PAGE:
Review Your Company Dating Policy in Light of #MeToo Movement

Anti-harassment and dating policies should be in same section of handbook

Allen Smith, J.D. By Allen Smith, J.D. January 31, 2018
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Dating policies have become pretty common among employers of all sizes. But with the advent of the #MeToo movement, legal experts say employers should give their policies another look to be sure they are logical, easy to follow and are presented in the best light to employees.

Sometimes referred to as fraternization or anti-dating policies, these rules typically are designed to manage romantic relationships in the workplace. To be sure, dating is common among employees: 36 percent have gone out with a co-worker, 30 percent have dated someone in a higher position than them, and 22 percent have had a workplace romance with their boss, according to a 2018 CareerBuilder survey. While some of these relationships work out well or end on pleasant terms, others turn into bitter break-ups that ultimately lead to legal issues.

For example, employers should be particularly aware of the risks of future harassment claims and favoritism charges that may result from a supervisor dating a subordinate, said Steve Miller, an attorney with Fisher Phillips in Chicago.

Elements of a Dating Policy

According to a Jan. 25 XpertHR report on workplace romances, a dating policy typically includes statements about:

  • The policy's goal of upholding appropriate boundaries between personal and business relationships.
  • The employer's decision whether to prohibit or just discourage fraternization between managers and subordinates.
  • The requirement to report participation in such relationships, including those with vendors and other business associates.
  • The employer's right to modify reporting structures, such as transferring a boss who is in a relationship with a subordinate.
  • The prohibition on physical contact between employees during work hours.
  • The employer's anti-harassment policy and harassment-reporting mechanisms.

Transfers should be lateral for employees involved in relationships between supervisors and direct reports, said Kimberly Harding, an attorney with Nixon Peabody in Rochester, N.Y. "When consensual relationships sour, the fallout can be dangerous for employers, particularly because this scenario creates an incubator for potential #MeToo experiences," she said.

Joyce Chastain, SHRM-SCP, a regulatory compliance consultant with The Krizner Group in Tallahassee, Fla., said that nonsupervisory relationships also can put an organization at risk. Imagine that an employee who is a high performer starts dating a colleague who doesn't perform as well.  If the relationship ends and the high performer is promoted while the low performer is fired, the discharged employee might be likelier to sue for unlawful discrimination than if there had been no relationship.

Put dating and anti-harassment policies near each other, recommended Rachel Ullrich, an attorney with FordHarrison in Dallas. "I often see employee dating policies in completely different sections of the employee handbook than the sexual harassment and retaliation policies, even though they deal with similar subject matter," she said. "This can lead to disjointed, conflicting or confusing policies."

Love Contracts

Love contracts, also called consensual relationship agreements, might be used not only for supervisor-direct report relationships but also for dating among co-workers at the same job level. The agreements present the dating policy to the employees in a relationship and seeks their written consent to the workplace guidelines. Chastain recommended using a relationship agreement as soon as an employer learns of a workplace romance.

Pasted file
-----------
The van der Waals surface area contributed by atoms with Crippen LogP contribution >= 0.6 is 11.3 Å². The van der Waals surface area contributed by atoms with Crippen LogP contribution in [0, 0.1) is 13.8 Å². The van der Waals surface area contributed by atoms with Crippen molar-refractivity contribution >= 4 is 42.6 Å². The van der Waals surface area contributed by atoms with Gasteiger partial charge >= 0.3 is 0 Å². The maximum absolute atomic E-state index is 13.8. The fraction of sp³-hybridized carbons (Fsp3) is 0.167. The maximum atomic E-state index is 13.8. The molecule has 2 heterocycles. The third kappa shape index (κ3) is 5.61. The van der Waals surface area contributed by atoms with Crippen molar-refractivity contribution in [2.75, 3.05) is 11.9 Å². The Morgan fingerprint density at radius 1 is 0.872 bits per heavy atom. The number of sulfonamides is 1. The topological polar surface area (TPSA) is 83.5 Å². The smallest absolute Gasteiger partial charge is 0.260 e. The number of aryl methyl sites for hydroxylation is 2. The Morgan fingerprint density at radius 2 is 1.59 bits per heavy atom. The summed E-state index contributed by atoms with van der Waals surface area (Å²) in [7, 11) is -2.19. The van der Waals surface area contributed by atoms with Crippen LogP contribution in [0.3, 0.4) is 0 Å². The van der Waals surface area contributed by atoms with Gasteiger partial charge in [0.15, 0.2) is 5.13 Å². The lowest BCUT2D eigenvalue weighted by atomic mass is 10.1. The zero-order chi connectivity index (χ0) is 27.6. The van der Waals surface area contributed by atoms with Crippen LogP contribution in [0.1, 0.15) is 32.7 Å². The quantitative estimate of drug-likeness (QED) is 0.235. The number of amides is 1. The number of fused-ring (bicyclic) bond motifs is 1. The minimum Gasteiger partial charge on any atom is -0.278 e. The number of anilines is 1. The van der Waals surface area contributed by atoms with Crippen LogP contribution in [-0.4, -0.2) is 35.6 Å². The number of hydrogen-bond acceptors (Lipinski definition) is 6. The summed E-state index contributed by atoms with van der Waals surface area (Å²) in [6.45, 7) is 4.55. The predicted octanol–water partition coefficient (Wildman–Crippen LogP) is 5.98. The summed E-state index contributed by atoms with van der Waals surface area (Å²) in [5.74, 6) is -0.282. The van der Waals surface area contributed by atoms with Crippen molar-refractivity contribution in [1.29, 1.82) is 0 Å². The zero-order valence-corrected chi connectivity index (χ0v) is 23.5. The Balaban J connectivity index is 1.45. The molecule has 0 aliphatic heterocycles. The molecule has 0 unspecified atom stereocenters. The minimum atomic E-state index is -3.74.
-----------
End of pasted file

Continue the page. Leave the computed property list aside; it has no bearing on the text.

[SHRM members-only HR Q&A: What are the pros and cons of a consensual relationship contract?]

"It would be wise to review any such agreements to see if they can be strengthened, including the employee acknowledgment of the consensual nature of the relationship and the company's [harassment] complaint reporting avenues," Miller noted.

A subordinate employee's refusal to sign a love contract is a red flag, Ullrich said, and the employer should ask why the employee refuses to sign. Is the relationship not as consensual as the parties claim? Has the subordinate ever felt pressured during the relationship? "An employer may need to conduct an investigation into these issues if an employee refuses to sign the agreement," she said.

But she added that employers need to be careful to balance the company's need to protect itself from harassment claims with employees' privacy rights.

Employers increasingly are barring any romantic relationships between managers and nonmanagers, even if the employees are willing to sign a love contract acknowledging they are both willing participants in the relationship, said Nick Reiter, an attorney at Venable in New York City.

In the past, love contracts were more prevalent when a supervisor and subordinate were in a relationship, even if the supervisor wasn't the subordinate's boss. "In light of the #MeToo movement, employers might more actively consider such agreements between co-workers," Miller stated.

However, Patti Perez, vice president of workplace strategy with HR consultancy firm Emtrain in San Francisco, said love contracts "are silly and useless." They are "an invention from the legal world that tries to control human emotions," she remarked. The employees say in writing that they will notify the company if their relationship ends, but that doesn't mean they'll keep that promise. "I don't see how you enforce it," Perez stated.

For Miller, "the question of whether an employer should require such contracts depends entirely on the employer's particular culture and their risk aversion for litigation."

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